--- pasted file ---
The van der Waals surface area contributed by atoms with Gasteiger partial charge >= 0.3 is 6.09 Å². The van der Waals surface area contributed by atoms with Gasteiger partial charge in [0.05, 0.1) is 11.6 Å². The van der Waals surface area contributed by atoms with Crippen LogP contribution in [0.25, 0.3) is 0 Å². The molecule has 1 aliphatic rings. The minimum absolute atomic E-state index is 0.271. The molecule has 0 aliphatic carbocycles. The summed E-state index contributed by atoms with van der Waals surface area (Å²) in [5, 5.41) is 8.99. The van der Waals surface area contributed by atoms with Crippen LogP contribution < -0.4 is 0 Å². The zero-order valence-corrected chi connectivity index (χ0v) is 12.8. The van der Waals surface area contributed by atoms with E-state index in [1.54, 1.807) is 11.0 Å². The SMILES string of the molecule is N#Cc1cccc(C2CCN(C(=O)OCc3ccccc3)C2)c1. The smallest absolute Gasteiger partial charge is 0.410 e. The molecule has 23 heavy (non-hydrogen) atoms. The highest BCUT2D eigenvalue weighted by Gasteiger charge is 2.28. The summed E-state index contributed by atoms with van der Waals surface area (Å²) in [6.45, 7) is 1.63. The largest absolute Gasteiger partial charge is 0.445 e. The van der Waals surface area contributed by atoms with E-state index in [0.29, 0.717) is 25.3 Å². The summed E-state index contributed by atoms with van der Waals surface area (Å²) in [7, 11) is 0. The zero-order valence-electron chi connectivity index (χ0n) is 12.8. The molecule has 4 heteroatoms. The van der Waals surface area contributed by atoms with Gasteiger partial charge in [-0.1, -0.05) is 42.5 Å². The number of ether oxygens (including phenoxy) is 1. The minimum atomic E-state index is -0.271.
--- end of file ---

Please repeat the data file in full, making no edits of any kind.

The van der Waals surface area contributed by atoms with Gasteiger partial charge >= 0.3 is 6.09 Å². The van der Waals surface area contributed by atoms with Gasteiger partial charge in [0.05, 0.1) is 11.6 Å². The van der Waals surface area contributed by atoms with Crippen LogP contribution in [0.25, 0.3) is 0 Å². The molecule has 1 aliphatic rings. The minimum absolute atomic E-state index is 0.271. The molecule has 0 aliphatic carbocycles. The summed E-state index contributed by atoms with van der Waals surface area (Å²) in [5, 5.41) is 8.99. The van der Waals surface area contributed by atoms with Crippen LogP contribution < -0.4 is 0 Å². The zero-order valence-corrected chi connectivity index (χ0v) is 12.8. The van der Waals surface area contributed by atoms with E-state index in [1.54, 1.807) is 11.0 Å². The SMILES string of the molecule is N#Cc1cccc(C2CCN(C(=O)OCc3ccccc3)C2)c1. The smallest absolute Gasteiger partial charge is 0.410 e. The molecule has 23 heavy (non-hydrogen) atoms. The highest BCUT2D eigenvalue weighted by Gasteiger charge is 2.28. The summed E-state index contributed by atoms with van der Waals surface area (Å²) in [6.45, 7) is 1.63. The largest absolute Gasteiger partial charge is 0.445 e. The van der Waals surface area contributed by atoms with E-state index in [0.29, 0.717) is 25.3 Å². The summed E-state index contributed by atoms with van der Waals surface area (Å²) in [7, 11) is 0. The zero-order valence-electron chi connectivity index (χ0n) is 12.8. The molecule has 4 heteroatoms. The van der Waals surface area contributed by atoms with Gasteiger partial charge in [-0.1, -0.05) is 42.5 Å². The number of ether oxygens (including phenoxy) is 1. The minimum atomic E-state index is -0.271.